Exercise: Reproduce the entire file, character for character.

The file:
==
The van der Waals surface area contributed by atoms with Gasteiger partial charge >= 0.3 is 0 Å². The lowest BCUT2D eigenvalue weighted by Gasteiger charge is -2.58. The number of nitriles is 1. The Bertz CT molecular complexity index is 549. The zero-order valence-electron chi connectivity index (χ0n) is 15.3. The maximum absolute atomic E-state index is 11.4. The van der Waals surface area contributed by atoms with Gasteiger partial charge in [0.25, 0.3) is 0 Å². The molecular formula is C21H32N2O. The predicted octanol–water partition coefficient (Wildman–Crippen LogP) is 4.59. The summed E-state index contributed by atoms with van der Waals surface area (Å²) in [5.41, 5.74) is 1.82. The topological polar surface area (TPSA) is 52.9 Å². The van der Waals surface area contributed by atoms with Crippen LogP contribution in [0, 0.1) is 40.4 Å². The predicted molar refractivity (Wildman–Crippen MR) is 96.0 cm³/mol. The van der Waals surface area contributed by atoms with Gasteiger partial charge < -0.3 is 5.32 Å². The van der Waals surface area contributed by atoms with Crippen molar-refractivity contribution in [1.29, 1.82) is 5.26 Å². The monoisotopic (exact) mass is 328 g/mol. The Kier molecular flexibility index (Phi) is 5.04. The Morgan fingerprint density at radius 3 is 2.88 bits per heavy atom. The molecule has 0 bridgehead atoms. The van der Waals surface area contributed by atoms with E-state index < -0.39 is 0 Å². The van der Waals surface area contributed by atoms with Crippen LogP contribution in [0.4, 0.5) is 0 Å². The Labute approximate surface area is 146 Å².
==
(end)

The van der Waals surface area contributed by atoms with Gasteiger partial charge >= 0.3 is 0 Å². The lowest BCUT2D eigenvalue weighted by Gasteiger charge is -2.58. The number of nitriles is 1. The Bertz CT molecular complexity index is 549. The zero-order valence-electron chi connectivity index (χ0n) is 15.3. The maximum absolute atomic E-state index is 11.4. The van der Waals surface area contributed by atoms with Gasteiger partial charge in [0.25, 0.3) is 0 Å². The molecular formula is C21H32N2O. The predicted octanol–water partition coefficient (Wildman–Crippen LogP) is 4.59. The summed E-state index contributed by atoms with van der Waals surface area (Å²) in [5.41, 5.74) is 1.82. The topological polar surface area (TPSA) is 52.9 Å². The van der Waals surface area contributed by atoms with Crippen LogP contribution in [0, 0.1) is 40.4 Å². The predicted molar refractivity (Wildman–Crippen MR) is 96.0 cm³/mol. The van der Waals surface area contributed by atoms with Gasteiger partial charge < -0.3 is 5.32 Å². The van der Waals surface area contributed by atoms with Crippen molar-refractivity contribution in [1.29, 1.82) is 5.26 Å². The monoisotopic (exact) mass is 328 g/mol. The Kier molecular flexibility index (Phi) is 5.04. The Morgan fingerprint density at radius 3 is 2.88 bits per heavy atom. The molecule has 0 bridgehead atoms. The van der Waals surface area contributed by atoms with E-state index < -0.39 is 0 Å². The van der Waals surface area contributed by atoms with Crippen LogP contribution in [0.4, 0.5) is 0 Å². The Labute approximate surface area is 146 Å².